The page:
THE BLOG
08/18/2014 12:25 pm ET Updated Oct 18, 2014

Parentlessness, Loneliness, and All Those Other Good Things

There was a grave realization I came to when I spoke with my mother over the phone a few days ago. Without coming out and saying exactly what I wanted to say, I was trying to convey to her a personal struggle I was going through (and still am going through). What I really was trying to do was make her feel guilty and pity me, but no matter how many times the level of anger in my voice fluctuated, I was essentially banging my head against a brick wall. She wouldn't give me the apology I wanted. She did not feel the way I'd hoped she would feel. Instead she did what she always does and is quite good at doing: She was honest.

She talked around the underlying issue. She boasted about me and went on and on about how proud of me she is for the little things I've accomplished in the time I've spent away from my family. I didn't want to hear any of that; instead I wanted to hear "I am sorry," but the only thing she was truly sorry for is how much has happened in our time apart.

"Maybe it's best that you're away from your family," she said nervously. "Ya know? I can get so much done when I am alone."

That revealed to me the true purpose of our relationship. As sad as it is to accept, maybe not everyone is meant to have parents, or even just one parent parent, dedicated to coming to the rescue at every difficult moment that life has to offer, or at any difficult moment, for that matter.

Sometimes the people who need to understand you the most don't really want to. Perhaps in their heart of hearts, they want to love you in the way that you so desperately want them to, but their dislike of seeing what's beyond the trees of the forest is greater, because doing so would mean confronting the most unflattering truth about themselves. They don't really want to know what frustrates or pains you about them or hear about what you desire most from them. They would rather stay in the dark than meet your most intimate self. Staying in that place prevents them from feeling pain. Hell, why would anyone want to feel pain? Perhaps their bliss in ignorance is what's best for the both of you.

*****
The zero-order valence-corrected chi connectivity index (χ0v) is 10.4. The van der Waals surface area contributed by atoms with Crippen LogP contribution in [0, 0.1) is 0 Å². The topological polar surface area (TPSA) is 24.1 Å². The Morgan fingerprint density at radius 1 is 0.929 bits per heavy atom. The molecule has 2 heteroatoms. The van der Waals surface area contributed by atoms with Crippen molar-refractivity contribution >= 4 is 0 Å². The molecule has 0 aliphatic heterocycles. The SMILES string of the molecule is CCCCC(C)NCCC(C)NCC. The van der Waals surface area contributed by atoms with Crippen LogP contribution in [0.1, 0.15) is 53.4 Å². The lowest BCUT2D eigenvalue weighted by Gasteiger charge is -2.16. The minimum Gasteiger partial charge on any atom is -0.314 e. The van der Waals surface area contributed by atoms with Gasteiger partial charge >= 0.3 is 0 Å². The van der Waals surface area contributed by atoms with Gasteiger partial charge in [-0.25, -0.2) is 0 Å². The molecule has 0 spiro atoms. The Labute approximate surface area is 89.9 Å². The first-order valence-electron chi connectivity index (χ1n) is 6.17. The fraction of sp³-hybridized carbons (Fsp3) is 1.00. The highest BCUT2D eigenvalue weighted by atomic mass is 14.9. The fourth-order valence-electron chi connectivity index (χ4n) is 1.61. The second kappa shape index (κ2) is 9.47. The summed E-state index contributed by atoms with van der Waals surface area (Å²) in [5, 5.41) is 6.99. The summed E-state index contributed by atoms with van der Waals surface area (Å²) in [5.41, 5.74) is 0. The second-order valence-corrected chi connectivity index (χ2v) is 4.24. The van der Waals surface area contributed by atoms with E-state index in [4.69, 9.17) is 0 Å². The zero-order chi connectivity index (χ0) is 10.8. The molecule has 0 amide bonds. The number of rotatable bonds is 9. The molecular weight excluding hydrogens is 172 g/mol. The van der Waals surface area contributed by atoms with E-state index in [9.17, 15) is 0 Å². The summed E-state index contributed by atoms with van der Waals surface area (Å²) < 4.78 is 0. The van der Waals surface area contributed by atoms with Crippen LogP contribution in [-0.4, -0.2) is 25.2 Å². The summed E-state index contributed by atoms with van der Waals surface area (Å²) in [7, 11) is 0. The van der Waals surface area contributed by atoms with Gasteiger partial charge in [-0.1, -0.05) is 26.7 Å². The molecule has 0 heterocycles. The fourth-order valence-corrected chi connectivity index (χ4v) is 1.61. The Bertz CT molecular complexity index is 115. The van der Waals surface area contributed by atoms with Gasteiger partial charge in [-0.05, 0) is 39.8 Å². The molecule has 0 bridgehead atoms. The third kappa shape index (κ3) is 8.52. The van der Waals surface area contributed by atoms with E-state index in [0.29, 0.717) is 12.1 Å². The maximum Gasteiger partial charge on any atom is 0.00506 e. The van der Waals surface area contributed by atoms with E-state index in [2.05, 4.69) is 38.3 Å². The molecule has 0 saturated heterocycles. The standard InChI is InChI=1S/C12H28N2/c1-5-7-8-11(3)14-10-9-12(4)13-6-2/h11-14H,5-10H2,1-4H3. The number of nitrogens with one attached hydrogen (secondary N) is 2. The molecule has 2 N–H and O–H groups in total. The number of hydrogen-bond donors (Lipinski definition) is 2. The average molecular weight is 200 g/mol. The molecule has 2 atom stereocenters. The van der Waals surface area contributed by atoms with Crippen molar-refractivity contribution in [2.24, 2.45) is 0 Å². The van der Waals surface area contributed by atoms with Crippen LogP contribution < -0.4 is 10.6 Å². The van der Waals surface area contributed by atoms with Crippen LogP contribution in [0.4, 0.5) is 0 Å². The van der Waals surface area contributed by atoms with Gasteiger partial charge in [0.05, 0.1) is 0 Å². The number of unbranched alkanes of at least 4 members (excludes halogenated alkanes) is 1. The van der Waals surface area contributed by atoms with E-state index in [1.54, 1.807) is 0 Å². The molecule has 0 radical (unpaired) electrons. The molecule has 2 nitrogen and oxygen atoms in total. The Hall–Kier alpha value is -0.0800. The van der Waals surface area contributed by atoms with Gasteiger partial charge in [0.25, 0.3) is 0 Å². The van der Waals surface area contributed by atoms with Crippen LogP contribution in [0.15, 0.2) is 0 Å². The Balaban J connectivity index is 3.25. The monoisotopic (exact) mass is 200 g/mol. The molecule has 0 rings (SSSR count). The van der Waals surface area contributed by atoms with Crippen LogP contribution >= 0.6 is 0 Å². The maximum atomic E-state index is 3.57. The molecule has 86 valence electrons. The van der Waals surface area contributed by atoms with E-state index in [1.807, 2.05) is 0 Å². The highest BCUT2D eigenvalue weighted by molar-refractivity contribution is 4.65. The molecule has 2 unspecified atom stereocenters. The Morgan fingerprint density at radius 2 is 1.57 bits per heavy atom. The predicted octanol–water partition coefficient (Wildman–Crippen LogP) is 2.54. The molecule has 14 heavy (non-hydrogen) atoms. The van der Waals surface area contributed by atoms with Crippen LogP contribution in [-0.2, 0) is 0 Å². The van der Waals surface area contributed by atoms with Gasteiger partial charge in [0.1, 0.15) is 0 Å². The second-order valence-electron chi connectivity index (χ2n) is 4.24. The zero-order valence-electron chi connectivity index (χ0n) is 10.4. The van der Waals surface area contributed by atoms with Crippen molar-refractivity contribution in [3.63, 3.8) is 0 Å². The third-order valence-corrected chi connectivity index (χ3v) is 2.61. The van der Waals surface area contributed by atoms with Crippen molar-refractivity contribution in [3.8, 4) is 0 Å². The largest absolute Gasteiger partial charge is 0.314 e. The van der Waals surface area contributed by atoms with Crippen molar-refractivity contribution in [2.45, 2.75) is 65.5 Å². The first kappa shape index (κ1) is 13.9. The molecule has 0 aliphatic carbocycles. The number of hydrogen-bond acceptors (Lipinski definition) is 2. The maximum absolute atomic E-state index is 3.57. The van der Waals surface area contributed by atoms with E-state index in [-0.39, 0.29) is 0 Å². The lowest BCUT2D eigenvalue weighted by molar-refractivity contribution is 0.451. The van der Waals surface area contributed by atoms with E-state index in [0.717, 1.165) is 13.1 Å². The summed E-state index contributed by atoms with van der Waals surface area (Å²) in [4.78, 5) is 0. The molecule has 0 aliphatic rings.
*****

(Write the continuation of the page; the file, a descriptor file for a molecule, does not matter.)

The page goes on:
Even when it feels like you are alone and doing everything by yourself, you become a stronger person because of it. With that misunderstanding and aloneness, you possess more power in the face of not having had what you perceived to be the prerequisites for life. Not everyone is able to see this, and the fact that you are able to acknowledge your own situations from a sane perspective in the midst of all that chaos that might have happened to you is powerful.

We are in a full-blown relationship with our problems. We have the power to stay with them, complain about them, or say "Fuck it" and leave them with reconciliation. The issue isn't what you don't or didn't get to have. The issue is a failure to see the beauty in how all those challenges shaped who you are now.

Not every parent will understand their children, or, for lack of a better way of putting it, actually "parent" their children. This is OK. And no matter how badly we want it to be the other way around because we think it should be that way, it isn't. And maybe that is the way it should be. No one cares about you and your fucked-up problems compared with those of yesterday or 10 years ago. It is not your job to push someone to care when they don't fully want to. Dwelling on how you felt then does not change how you feel now. Regardless of where your problems stem from, you are the closest to your fucked-upness; therefore, you have to work on them, because you understand them most, and your problems know you the most. The strength is in knowing your weakness and having the audacity to either change it or change how you feel about it. That is where all the power is.